Increasingly, for these reasons and others, many gifted 2e parents opt to homeschooling rather than grappling with a public school system.  With homeschooling, they can play to a gifted 2e child's strengths.  They can address the social and emotional needs of a gifted 2e child.  They can find support and/or provide scaffolding and guidance. And they can provide one-to-one type tutoring opportunities and technology more effectively and efficiently than any other educational setting.

So what makes a 2e child exceptional?  I think it's those kids like Kim Peek, Henry Winkler, and everyone in between.  And they're by far the most underrepresented.

This is part of the Gifted Homeschooling Forum's blog hop  Gifted 2e Kids: What Makes Them Exceptional.  For more on GHF's blog hop see: http://giftedhomeschoolers.org/blogs/.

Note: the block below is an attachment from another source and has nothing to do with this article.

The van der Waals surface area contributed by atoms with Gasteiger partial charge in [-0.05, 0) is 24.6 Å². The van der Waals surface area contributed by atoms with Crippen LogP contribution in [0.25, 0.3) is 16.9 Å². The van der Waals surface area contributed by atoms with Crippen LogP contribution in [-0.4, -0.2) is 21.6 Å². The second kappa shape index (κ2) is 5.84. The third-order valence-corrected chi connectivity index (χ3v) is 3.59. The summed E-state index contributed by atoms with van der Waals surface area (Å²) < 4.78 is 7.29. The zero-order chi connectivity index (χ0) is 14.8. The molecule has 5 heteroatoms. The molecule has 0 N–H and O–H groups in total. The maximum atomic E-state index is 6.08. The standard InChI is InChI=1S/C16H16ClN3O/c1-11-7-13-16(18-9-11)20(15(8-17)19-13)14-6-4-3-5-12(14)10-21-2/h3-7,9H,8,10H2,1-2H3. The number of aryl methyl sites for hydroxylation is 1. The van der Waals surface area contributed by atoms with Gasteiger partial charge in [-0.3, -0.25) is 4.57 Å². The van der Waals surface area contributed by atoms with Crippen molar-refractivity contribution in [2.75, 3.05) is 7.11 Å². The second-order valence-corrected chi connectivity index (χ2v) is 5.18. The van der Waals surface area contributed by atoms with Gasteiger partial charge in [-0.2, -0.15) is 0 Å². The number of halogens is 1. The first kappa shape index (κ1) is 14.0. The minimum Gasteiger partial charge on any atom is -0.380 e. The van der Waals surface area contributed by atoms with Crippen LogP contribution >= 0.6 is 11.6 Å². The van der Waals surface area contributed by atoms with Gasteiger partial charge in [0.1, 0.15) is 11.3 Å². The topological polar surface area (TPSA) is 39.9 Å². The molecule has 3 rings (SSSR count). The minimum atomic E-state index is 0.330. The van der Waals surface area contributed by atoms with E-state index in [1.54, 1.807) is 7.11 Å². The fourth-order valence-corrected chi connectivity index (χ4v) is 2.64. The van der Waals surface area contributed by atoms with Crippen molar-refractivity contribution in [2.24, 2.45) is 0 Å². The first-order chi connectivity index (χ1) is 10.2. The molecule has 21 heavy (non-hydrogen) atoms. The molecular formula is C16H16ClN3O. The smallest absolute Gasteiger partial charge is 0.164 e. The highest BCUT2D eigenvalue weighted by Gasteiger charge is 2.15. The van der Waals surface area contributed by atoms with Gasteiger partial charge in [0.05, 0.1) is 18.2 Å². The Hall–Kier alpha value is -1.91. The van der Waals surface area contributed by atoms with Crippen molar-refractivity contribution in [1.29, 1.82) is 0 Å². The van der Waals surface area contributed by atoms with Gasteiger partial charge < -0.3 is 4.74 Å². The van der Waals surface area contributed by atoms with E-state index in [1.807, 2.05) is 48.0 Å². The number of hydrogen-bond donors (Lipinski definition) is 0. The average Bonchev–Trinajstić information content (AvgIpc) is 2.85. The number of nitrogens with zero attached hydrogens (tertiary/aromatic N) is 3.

Friday, February 6, 2015

The Last Journey of a Genius and How Do You Say Gifted?

The Last Journey of a Genius and How Do You Say Gifted?

In 1989 PBS' NOVA aired The Last Journey of a Genius, a television documentary on the final days of the great physicist Richard Feynman.  Today, anyone can google and watch it. 

In the documentary, Richard Feynman talks about becoming a member of the Arista, an honor society, at Far Rockaway High School in New York City.  At the time (early 1930s), everyone wanted to be a member of the Arista, according to Feynman.  However, once Feynman became selected he soon discovered that the group was more concerned about deciding who was to be allowed in the Arista.  He hated intellectual pretense and wanted no part of it.